Twisted device investigates fusion alternatives

German stellarator revamped to run longer, hotter, compete with tokamaks

Tokamaks have dominated the seek for fusion power for many years. Simply as ITER, the world’s largest and most costly tokamak, nears completion in southern France, a smaller, twistier testbed will begin up in Germany.

If the 16-meter-wide stellarator can match or outperform similar-size tokamaks, fusion specialists might rethink their future. Stellarators can hold their superhot gases steady sufficient to fuse nuclei and produce power. They will theoretically run perpetually, however tokamaks should pause to reset their magnet coils.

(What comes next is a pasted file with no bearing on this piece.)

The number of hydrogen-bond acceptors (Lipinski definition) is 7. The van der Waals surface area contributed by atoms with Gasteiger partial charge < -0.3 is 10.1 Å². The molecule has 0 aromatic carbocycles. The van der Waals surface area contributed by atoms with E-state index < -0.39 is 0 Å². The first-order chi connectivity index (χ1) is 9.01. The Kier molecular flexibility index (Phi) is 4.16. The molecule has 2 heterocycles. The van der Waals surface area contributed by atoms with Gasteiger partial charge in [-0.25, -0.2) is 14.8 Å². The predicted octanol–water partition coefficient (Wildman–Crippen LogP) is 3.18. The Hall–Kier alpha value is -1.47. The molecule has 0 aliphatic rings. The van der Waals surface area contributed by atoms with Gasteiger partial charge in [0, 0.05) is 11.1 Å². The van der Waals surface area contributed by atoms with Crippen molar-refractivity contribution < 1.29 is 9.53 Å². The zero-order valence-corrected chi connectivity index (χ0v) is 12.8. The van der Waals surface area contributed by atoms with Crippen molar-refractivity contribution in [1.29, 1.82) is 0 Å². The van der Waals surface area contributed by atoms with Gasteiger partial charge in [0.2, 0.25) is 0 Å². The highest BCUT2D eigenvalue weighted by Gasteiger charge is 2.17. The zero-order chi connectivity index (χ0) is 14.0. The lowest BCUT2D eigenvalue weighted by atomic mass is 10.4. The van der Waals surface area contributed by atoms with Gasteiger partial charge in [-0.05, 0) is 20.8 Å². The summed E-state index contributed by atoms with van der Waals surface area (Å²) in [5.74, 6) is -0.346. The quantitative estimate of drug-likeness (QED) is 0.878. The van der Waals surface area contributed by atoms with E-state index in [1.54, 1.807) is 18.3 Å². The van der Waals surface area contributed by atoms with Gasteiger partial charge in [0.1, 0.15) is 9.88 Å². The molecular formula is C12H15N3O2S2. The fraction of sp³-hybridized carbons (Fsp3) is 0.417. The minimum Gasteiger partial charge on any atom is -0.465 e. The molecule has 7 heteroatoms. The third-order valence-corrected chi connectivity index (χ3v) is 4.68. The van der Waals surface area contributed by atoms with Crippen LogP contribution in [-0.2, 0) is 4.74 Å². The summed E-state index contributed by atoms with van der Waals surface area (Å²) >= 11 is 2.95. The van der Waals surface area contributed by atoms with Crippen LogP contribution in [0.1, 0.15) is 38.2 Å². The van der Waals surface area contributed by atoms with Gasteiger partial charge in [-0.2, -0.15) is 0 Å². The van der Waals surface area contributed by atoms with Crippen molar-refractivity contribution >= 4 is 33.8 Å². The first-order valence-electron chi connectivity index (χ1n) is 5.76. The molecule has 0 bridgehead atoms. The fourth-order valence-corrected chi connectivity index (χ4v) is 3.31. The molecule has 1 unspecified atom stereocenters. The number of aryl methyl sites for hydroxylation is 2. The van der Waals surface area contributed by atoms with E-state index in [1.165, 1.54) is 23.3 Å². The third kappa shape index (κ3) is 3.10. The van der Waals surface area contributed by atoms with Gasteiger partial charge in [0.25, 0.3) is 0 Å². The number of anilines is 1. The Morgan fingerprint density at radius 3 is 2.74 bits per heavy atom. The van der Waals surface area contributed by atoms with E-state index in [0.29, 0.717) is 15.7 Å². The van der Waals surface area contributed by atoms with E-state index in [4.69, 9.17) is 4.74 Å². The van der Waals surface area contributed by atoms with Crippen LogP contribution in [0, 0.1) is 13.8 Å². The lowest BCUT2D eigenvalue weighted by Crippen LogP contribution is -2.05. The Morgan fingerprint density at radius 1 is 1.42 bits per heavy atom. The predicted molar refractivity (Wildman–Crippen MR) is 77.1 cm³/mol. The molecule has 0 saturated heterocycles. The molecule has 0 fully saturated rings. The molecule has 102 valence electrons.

The €1 billion German machine, Wendelstein 7-X (W7-X), is already getting “tokamak-like efficiency” briefly runs, claims plasma physicist David Gates, stopping particles and warmth from escaping the superhot fuel. If W7-X can go lengthy, “will probably be forward,” he says. “Stellarators excel” Eindhoven College of Expertise theorist Josefine Proll says, “Stellarators are again within the recreation.” A couple of of startup firms, together with one which Gates is leaving Princeton Plasma Physics Laboratory, are creating their very own stellarators.

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